Rule #1 when traveling: say no to chain restaurants. Say no to comfort zones, convenient food options, and menu items you can pronounce. This goes for coffee as well. And I'm certainly not the only one who thinks this, as evidenced by this sign we found in downtown Charleston.
#2: order steamed mussels so that the others at the table won't want to eat them and take away from your enjoyment of a little shoal all to yourself.
#3: explore solo. This little cafe was an oasis for my exhausted, solo run of the city the first night. Many thanks to the handsome Clemson graduate and his French mother for their recommendations as well as the kind girl I mentally call "Emily" and her Australian fellow who gave me insider-tips on the best ways to enjoy their beautiful city. Community seating. It forces you to make friends.
#4: eat the biscuits. You'll never guess how easy it is to befriend your waiter over a mutual love for carbohydrates. Or how easy it is to offend him by not eating the lauded biscuits. Tread carefully.
Especially important to these trips are having a photo/tasting crew (referred to otherwise as "amazing friends") on deck to help you rate individual restaurants, take pictures, split the food prices, and to have an extra blast.
We ate so much amazing food in Charleston. I had already determined the fact that this place boasted a hoppin' food scene before coming, but I hadn't been in the city two hours before admitting that I'd need another trip (or four) in order to grasp even a reasonable "most" of the amazing food. Nevertheless, we still managed to hit three coffee places, two restaurants for dinner, another two for lunch, a beautiful hotel bar, and a minuscule but divine breakfast cafe. My one food regret is that I didn't hit an oyster bar since we were in oyster season, and that at the charming, atmospheric Gaulart & Maliclet I chickened out of trying escargot. I have rated the restaurants and cafes based off my experience there. Five stars means "exceptional," four is "I would highly recommend," etc. Hope this list helps inspire you to take your own weekend trip to this beautiful Southern belle of a town.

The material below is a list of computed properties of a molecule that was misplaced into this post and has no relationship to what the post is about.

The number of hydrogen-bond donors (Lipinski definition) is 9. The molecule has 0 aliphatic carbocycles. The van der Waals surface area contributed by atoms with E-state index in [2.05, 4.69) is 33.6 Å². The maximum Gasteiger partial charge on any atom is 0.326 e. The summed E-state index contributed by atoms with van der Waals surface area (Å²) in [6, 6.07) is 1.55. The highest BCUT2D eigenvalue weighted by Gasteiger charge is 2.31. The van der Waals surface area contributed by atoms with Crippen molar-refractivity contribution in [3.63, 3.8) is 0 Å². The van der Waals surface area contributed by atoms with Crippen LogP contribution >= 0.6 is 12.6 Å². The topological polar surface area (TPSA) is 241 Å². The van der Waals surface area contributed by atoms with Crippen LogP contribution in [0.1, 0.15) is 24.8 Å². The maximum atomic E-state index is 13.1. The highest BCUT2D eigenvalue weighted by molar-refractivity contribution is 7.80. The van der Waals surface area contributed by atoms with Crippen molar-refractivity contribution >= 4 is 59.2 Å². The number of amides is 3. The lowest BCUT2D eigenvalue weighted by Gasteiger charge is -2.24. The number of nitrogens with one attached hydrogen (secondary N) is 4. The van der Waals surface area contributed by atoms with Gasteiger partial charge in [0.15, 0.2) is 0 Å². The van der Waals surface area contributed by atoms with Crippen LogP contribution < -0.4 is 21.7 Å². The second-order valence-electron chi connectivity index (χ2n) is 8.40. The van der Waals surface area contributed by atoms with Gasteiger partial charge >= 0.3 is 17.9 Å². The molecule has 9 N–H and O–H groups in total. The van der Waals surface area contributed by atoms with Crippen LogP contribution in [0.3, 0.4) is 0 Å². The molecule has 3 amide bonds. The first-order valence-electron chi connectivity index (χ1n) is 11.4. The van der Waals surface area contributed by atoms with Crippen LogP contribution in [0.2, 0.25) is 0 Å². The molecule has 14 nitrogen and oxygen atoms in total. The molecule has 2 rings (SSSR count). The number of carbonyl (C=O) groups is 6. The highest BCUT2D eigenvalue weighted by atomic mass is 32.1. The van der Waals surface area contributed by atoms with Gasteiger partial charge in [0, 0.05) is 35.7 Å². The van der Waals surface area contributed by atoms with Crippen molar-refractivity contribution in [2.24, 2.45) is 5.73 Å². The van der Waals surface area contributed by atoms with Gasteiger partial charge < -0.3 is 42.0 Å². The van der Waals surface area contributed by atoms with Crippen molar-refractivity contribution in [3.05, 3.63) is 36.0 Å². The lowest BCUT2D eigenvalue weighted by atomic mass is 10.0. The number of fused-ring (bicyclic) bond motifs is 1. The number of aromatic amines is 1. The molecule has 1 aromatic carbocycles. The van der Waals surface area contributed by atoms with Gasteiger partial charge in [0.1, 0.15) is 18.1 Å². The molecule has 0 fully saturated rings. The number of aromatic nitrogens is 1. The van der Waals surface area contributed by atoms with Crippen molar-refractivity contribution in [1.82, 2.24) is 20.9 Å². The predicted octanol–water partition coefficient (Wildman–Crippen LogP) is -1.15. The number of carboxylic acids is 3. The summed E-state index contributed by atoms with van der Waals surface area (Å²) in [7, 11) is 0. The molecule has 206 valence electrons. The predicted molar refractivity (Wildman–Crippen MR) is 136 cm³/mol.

Black Tap Coffee
(three stars)Escapes a four-star rating because I had to park illegally to find any available parking in the neighborhood. My San Isidro pour-over, however, was delicious and the staff friendly.
King St. Cookies
(four stars)Though I didn't buy a thing but a really good latte, I could tell that this Kosher cookie bakery had their game down and on-point. Drop by for a creative cookie flavor (vegan and gluten-free options available) and a cup of locally roasted King Bean Coffee.
(two stars)The hipster minimalism of this new cafe on the far end of King St. promised so much but the lattes we ordered felt dispirited and not worth the money we paid. Skip Relevator and head elsewhere for your coffee fix.
Callie's Hot Little Biscuit
(four stars)I've never stepped into a tinier shop. Despite the store's claustrophobic residence in the tiny, tiny, little building, Callie's HLB is well-worth the time spent standing in line. It was extremely busy even on a late Sunday morning so get there with plenty of time to anticipate that amazing biscuit breakfast!
(four stars)If you're able to escape the intoxicating aromas coming from the (pricey) Lebanese restaurant down the block, Taziki's is a delicious, much cheaper alternative for very similar food. I ordered the lamb gyro and it absolutely hit the middle-eastern-food craving where I needed it.
Gaulart & Maliclet
(four stars)Mentioned above, this darling French cafe is the perfect stop for a solo dinner or quiet date. Don't try bringing a large party in - the tables are bar-style and more suited to clusters of two or three - but most definitely go. The shrimp toasts are divine as was the chocolate mousse pie which I ordered on strength of the Clemson grad's word.
(five stars)If you're looking for a place to rest from the crowds, the weather, or to simply put up your busy, traveling feet for an hour or two, you should head to the Thoroughbred Club straight away. Live piano music and high-quality desserts and drinks are just the right accompaniment to quiet conversation. Try the creme brulee - it's one of the best I've tasted while out.
(five stars)I feel like Magnolia's needs little talking up. Everyone who googles "best restaurants in charleston" come up with this place as a recommendation for a lovely dinner out. Just trust them on this. My steamed mussels with grilled bread was excellent but my favorite part of dinner was actually the crispy brussels sprouts side which I will definitely be trying to recreate ASAP. Finished with a chaser of cinnamon ice cream and hot, black coffee.
(four stars)It sat next door to the James Beard Award-Winning restaurant, Husk, so it couldn't be horrible, right? Let me tell you: Poogan's might sound like a place you'd be welcome to eat at alongside your pet poodle, but the food is amazing, the service friendly, and the grits sublimely creamy. Plus, let's talk biscuits and a fireplace in every room. Add this to your list for a lazy Sunday lunch.
I absolutely cannot wait to return to this beautiful city and continue to explore the amazing food-culture she has to offer alongside her lengthy history and gorgeous architecture. Till next time, Charleston! You were such a lady.